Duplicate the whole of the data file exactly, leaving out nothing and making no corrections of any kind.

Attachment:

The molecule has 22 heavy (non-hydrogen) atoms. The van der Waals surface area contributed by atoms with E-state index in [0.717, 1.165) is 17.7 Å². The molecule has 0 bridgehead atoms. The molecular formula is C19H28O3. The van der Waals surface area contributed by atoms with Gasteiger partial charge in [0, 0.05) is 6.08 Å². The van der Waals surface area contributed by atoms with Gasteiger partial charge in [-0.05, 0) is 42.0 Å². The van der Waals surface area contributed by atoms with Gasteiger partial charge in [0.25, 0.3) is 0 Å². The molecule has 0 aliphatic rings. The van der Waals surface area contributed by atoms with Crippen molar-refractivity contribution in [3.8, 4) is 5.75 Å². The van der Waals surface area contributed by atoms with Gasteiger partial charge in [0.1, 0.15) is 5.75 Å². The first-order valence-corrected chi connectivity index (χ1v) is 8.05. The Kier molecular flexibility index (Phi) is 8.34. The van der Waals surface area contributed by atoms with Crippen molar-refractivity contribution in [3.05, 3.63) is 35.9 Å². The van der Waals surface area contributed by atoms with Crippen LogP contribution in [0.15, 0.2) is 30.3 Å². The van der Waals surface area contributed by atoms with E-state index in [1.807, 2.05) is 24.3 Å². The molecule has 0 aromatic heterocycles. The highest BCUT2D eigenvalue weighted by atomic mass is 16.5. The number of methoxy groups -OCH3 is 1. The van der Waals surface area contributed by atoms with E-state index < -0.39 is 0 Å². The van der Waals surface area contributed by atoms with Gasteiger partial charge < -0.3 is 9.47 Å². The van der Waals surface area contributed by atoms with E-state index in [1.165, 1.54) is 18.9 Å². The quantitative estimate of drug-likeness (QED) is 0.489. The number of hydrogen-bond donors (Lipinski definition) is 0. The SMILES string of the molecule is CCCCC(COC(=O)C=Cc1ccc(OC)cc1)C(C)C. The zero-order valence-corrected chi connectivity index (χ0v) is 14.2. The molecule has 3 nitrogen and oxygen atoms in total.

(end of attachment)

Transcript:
The molecule has 22 heavy (non-hydrogen) atoms. The van der Waals surface area contributed by atoms with E-state index in [0.717, 1.165) is 17.7 Å². The molecule has 0 bridgehead atoms. The molecular formula is C19H28O3. The van der Waals surface area contributed by atoms with Gasteiger partial charge in [0, 0.05) is 6.08 Å². The van der Waals surface area contributed by atoms with Gasteiger partial charge in [-0.05, 0) is 42.0 Å². The van der Waals surface area contributed by atoms with Gasteiger partial charge in [0.25, 0.3) is 0 Å². The molecule has 0 aliphatic rings. The van der Waals surface area contributed by atoms with Crippen molar-refractivity contribution in [3.8, 4) is 5.75 Å². The van der Waals surface area contributed by atoms with Gasteiger partial charge in [0.1, 0.15) is 5.75 Å². The first-order valence-corrected chi connectivity index (χ1v) is 8.05. The Kier molecular flexibility index (Phi) is 8.34. The van der Waals surface area contributed by atoms with Crippen molar-refractivity contribution in [3.05, 3.63) is 35.9 Å². The van der Waals surface area contributed by atoms with Crippen LogP contribution in [0.15, 0.2) is 30.3 Å². The van der Waals surface area contributed by atoms with E-state index in [1.807, 2.05) is 24.3 Å². The molecule has 0 aromatic heterocycles. The highest BCUT2D eigenvalue weighted by atomic mass is 16.5. The number of methoxy groups -OCH3 is 1. The van der Waals surface area contributed by atoms with E-state index < -0.39 is 0 Å². The van der Waals surface area contributed by atoms with Gasteiger partial charge < -0.3 is 9.47 Å². The van der Waals surface area contributed by atoms with E-state index in [1.165, 1.54) is 18.9 Å². The quantitative estimate of drug-likeness (QED) is 0.489. The number of hydrogen-bond donors (Lipinski definition) is 0. The SMILES string of the molecule is CCCCC(COC(=O)C=Cc1ccc(OC)cc1)C(C)C. The zero-order valence-corrected chi connectivity index (χ0v) is 14.2. The molecule has 3 nitrogen and oxygen atoms in total.